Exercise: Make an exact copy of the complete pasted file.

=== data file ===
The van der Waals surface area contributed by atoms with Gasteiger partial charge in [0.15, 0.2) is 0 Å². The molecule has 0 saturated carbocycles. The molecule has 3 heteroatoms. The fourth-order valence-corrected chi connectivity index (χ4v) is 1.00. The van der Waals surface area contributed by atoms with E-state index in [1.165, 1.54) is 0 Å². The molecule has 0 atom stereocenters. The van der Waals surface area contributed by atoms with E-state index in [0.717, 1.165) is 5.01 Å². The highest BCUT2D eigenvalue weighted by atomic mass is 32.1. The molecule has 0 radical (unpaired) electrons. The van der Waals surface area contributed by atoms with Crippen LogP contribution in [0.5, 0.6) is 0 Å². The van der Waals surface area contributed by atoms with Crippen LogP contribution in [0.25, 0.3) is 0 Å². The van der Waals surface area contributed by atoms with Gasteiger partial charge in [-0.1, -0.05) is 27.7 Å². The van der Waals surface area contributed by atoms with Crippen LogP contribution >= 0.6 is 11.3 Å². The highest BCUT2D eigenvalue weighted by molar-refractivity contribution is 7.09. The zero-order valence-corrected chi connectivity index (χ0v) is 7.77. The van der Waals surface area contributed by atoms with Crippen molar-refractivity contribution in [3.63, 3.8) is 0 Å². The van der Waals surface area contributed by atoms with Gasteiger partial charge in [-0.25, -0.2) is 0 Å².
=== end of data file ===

The van der Waals surface area contributed by atoms with Gasteiger partial charge in [0.15, 0.2) is 0 Å². The molecule has 0 saturated carbocycles. The molecule has 3 heteroatoms. The fourth-order valence-corrected chi connectivity index (χ4v) is 1.00. The van der Waals surface area contributed by atoms with E-state index in [1.165, 1.54) is 0 Å². The molecule has 0 atom stereocenters. The van der Waals surface area contributed by atoms with E-state index in [0.717, 1.165) is 5.01 Å². The highest BCUT2D eigenvalue weighted by atomic mass is 32.1. The molecule has 0 radical (unpaired) electrons. The van der Waals surface area contributed by atoms with Crippen LogP contribution in [0.5, 0.6) is 0 Å². The van der Waals surface area contributed by atoms with Crippen LogP contribution in [0.25, 0.3) is 0 Å². The van der Waals surface area contributed by atoms with Gasteiger partial charge in [-0.1, -0.05) is 27.7 Å². The van der Waals surface area contributed by atoms with Crippen LogP contribution >= 0.6 is 11.3 Å². The highest BCUT2D eigenvalue weighted by molar-refractivity contribution is 7.09. The zero-order valence-corrected chi connectivity index (χ0v) is 7.77. The van der Waals surface area contributed by atoms with Crippen molar-refractivity contribution in [3.63, 3.8) is 0 Å². The van der Waals surface area contributed by atoms with Gasteiger partial charge in [-0.25, -0.2) is 0 Å².